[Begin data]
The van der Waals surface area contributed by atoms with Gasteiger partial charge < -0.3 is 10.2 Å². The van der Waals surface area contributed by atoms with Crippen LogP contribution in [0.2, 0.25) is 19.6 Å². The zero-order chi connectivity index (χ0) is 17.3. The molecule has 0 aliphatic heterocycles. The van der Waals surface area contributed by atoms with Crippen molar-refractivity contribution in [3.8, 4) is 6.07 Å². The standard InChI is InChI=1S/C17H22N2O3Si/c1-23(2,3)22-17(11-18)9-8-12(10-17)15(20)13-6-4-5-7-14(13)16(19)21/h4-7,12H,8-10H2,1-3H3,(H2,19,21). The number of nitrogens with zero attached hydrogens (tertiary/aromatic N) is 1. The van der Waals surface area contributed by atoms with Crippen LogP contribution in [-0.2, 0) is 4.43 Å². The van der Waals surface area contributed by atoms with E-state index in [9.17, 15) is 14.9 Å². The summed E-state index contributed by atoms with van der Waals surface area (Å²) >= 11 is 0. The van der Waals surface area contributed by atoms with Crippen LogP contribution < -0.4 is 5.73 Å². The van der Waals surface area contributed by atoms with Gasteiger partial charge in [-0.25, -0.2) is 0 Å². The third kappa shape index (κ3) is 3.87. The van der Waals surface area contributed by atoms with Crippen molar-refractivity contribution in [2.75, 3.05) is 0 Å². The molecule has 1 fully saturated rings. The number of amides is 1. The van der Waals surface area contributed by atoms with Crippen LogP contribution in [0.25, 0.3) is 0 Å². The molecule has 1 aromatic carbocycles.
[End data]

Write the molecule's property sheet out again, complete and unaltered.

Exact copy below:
The van der Waals surface area contributed by atoms with Gasteiger partial charge < -0.3 is 10.2 Å². The van der Waals surface area contributed by atoms with Crippen LogP contribution in [0.2, 0.25) is 19.6 Å². The zero-order chi connectivity index (χ0) is 17.3. The molecule has 0 aliphatic heterocycles. The van der Waals surface area contributed by atoms with Crippen molar-refractivity contribution in [3.8, 4) is 6.07 Å². The standard InChI is InChI=1S/C17H22N2O3Si/c1-23(2,3)22-17(11-18)9-8-12(10-17)15(20)13-6-4-5-7-14(13)16(19)21/h4-7,12H,8-10H2,1-3H3,(H2,19,21). The number of nitrogens with zero attached hydrogens (tertiary/aromatic N) is 1. The van der Waals surface area contributed by atoms with Crippen LogP contribution in [-0.2, 0) is 4.43 Å². The van der Waals surface area contributed by atoms with E-state index in [9.17, 15) is 14.9 Å². The summed E-state index contributed by atoms with van der Waals surface area (Å²) >= 11 is 0. The van der Waals surface area contributed by atoms with Crippen LogP contribution < -0.4 is 5.73 Å². The van der Waals surface area contributed by atoms with Gasteiger partial charge in [-0.25, -0.2) is 0 Å². The third kappa shape index (κ3) is 3.87. The van der Waals surface area contributed by atoms with Crippen molar-refractivity contribution in [2.75, 3.05) is 0 Å². The molecule has 1 fully saturated rings. The number of amides is 1. The van der Waals surface area contributed by atoms with Crippen LogP contribution in [0.25, 0.3) is 0 Å². The molecule has 1 aromatic carbocycles.